The World Through Google Glass

Google launched nearly 20 years ago as a search engine with a mission to organize the world’s information. It has since expanded its offering to nearly all things tech, including email, maps, online advertising, an internet browser, an open source operating system and a Google Apps based laptop, among other productivity and collaboration tools. Indeed, Google has become much more than a search engine.

The latest addition to the tech giant’s gadget arsenal is Google Glass. This wearable computer enables users to take pictures, capture video, browse the web, get visual directions and language translations – among other things – using a touchpad or the “Ok Glass” voice commands.

The Glass Explorer Project launched in February 2013, with early adopters entering by posting a social media message using the hashtag #ifihadglass. In addition to some of the usual tech media insiders, a few tech enthusiasts and beta testers got a chance to try, and review, the Explore Edition of Google Glass.

The Good: Ok Glass, remember this.
For one Explorer the best feature was the ability to capture images and video on the fly. We can certainly capture things with our phones and cameras but with Glassware, you simply push a button and initiate the command.

According to Mykola Bilokonsky, developer and Glass Explorer, “The big difference between the Glass camera and the camera on your phone is that you don’t line up the shot. There’s no viewfinder. There’s no screen to look through…The moment is what you see…You just ask the device to remember it for you.”

This, Bilokonsky argues, is an innovation on digital image and video capture; an innovation that enables the consumer to capture the moment, exactly as he experiences it. Glass is synced with your Google account and once connected to WiFi, it automatically uploads the captured moments to your G+ profile. Capture and share made even simpler.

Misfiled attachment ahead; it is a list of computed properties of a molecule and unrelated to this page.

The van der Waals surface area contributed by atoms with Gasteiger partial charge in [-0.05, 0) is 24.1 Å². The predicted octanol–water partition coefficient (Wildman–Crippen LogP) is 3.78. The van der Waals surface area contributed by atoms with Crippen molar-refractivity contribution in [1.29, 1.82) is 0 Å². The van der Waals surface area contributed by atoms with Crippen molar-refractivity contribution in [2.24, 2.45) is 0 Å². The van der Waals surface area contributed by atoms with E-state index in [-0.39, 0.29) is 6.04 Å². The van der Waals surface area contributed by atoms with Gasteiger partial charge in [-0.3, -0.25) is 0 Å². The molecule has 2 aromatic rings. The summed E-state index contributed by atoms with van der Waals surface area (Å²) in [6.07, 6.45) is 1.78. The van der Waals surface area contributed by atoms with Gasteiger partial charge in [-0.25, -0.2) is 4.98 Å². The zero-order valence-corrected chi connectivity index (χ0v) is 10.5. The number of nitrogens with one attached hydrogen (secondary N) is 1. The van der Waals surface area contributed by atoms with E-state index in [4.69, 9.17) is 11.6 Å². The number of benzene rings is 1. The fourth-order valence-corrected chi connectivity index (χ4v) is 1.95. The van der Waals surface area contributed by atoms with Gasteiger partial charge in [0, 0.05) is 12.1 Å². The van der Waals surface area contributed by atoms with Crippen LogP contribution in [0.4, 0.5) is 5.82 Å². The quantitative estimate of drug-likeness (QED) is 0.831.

The Bad: This is your privacy on Google.
It’s really no secret that Google is an advocate for living your life online. In fact the tech giant’s CEO Eric Schmidt has been widely criticized for his views on privacy.

According to technology consultant Jay Freeman, the lack of authentication requirements, paired with the “root” capability of Glass, makes easy work of hacking into someone’s account and monitoring the user’s activity. Freeman argued that this effectively enables hackers to “bug” the user’s Glassware, watching everything seen and heard. “The only thing it doesn’t know are your thoughts,” he said.

Google execs reject the concerns, saying that the Google current policies are adequate for ensuring user privacy. However, the debate continues about how the ability to take a wearable computer into people’s environment will have an effect beyond the user. In that regard, it’s the same privacy concern as having cell phones that capture images and video — and not necessarily an issue Google is responsible for sorting out.

The Questionable: Reality, augmented. The potential for Google Glass to augment the world around us is what falls into question the most. Having a map in the corner of your eye sounds great but it could be very distracting. Would the ever-present camera cause people around you to act differently?

With a smartphone the Internet is always on your hip, or in your purse. With Glass there is no longer even that small disconnect. Would it be possible to ever truly go offline?

One use for Glass may be “augmented reality games;” which occur out in the real world. Picture parks full of people, where each Glass-wearing participant has an imaginary gun with his score and ammo count readily available. This activity might seem odd to outside viewers but it could become commonplace among casual gamers. Xbox has attempted to make you the controller through its Kinect system — could Google be poised to do the same with Glass?

Bottom Line
As with any new technology there will always be a shaky initial development full of starry eyed early adopters singing its praises and those that declare it a flop before it even hits store shelves. While it is yet to be seen if it will become part of our lives as smartphones have, it has stirred wide debate. Its usefulness may show those critics, or perhaps it’s just another revolutionary idea that becomes a footnote.

And if you’re worried about driving with it you could always buy a Google self-driving car.

Sara Collins is a writer for NerdWallet. She helps readers learn about a range of topics, from home loans to the latest high-tech gadgets.

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